Each year, nearly 4,000 children go to emergency rooms after swallowing button batteries, which can cause burns that damage the esophagus, tears in the digestive tract, and in some cases, even death. To help prevent such injuries, researchers at MIT, Cambridge, MA, Brigham and Women's Hospital, and Massachusetts General Hospital, Boston, MA, have devised a new way to coat batteries with a special material that prevents them from conducting electricity after being swallowed.
When batteries are swallowed, they start interacting with water or saliva, creating an electric current that produces hydroxide, a caustic ion that damages tissue. This can cause serious injury within just a couple of hours, especially if parents don't realize right away that a child has swallowed a battery.
The researchers decided to coat the batteries with a material that would allow them to conduct electricity when under pressure, but would act as an insulator when the batteries are not being compressed. Quantum tunneling composite, an off-the-shelf material commonly used in computer keyboards and touch screens, is a rubberlike material, usually made of silicone, embedded with metal particles, provided the answer they were seeking. Under normal circumstances, these particles are too far apart to conduct an electric current. However, when squeezed, the particles come closer together and start conducting.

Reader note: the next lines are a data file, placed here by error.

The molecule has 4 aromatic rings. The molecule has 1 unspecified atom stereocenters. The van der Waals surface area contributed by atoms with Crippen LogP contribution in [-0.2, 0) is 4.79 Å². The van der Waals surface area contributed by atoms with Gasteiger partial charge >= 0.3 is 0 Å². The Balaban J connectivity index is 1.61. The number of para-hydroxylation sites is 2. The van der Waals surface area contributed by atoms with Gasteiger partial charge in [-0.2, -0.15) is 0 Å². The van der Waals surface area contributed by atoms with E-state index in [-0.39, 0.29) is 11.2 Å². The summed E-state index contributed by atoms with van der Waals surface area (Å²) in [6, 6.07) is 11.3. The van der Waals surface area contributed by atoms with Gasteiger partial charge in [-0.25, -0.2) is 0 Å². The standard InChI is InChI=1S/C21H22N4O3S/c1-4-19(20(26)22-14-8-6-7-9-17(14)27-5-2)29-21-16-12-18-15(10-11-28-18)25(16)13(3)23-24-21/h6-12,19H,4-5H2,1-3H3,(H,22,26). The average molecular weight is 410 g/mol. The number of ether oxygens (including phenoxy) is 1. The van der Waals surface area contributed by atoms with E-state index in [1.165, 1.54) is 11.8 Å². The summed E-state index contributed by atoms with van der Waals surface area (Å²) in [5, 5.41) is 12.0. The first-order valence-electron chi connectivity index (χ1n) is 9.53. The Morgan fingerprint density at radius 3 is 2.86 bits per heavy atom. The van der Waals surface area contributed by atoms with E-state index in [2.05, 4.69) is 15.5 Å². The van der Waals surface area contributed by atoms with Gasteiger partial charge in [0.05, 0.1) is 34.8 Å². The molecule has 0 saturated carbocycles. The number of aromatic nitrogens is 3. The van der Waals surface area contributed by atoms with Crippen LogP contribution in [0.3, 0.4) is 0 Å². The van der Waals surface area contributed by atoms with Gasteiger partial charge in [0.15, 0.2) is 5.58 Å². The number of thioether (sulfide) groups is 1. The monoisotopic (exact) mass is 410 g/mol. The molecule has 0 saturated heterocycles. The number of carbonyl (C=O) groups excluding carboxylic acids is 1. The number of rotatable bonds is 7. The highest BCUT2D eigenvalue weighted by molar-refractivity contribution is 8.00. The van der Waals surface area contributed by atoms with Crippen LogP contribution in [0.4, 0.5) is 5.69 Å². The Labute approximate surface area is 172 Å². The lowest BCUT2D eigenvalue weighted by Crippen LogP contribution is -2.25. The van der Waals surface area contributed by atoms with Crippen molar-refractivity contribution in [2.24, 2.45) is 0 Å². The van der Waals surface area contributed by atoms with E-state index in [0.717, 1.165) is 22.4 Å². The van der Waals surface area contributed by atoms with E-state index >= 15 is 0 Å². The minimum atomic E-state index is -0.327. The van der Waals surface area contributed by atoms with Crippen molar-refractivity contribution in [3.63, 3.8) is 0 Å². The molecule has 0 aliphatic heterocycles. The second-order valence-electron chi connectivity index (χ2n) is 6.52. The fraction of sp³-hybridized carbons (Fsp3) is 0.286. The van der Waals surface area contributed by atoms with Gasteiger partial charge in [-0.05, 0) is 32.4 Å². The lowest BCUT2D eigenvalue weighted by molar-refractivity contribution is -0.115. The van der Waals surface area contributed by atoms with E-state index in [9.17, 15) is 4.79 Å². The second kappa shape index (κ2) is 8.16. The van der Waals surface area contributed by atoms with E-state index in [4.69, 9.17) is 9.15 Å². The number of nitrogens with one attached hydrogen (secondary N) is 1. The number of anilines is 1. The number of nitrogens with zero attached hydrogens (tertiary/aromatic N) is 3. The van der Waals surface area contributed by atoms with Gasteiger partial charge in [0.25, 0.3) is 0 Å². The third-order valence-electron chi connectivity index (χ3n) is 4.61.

To verify that this coating would protect against tissue damage, the researchers first calculated how much pressure the battery would experience inside the digestive tract, where peristalsis helps move food along. They calculated that even under the highest possible forces, the QTC-coated batteries would not conduct.
Because QTC is relatively inexpensive and already used in other consumer products, the researchers believe battery companies could implement this type of coating fairly easily. They are now working on developing a scalable method for manufacturing coated batteries and seeking companies that would be interesting in adopting them.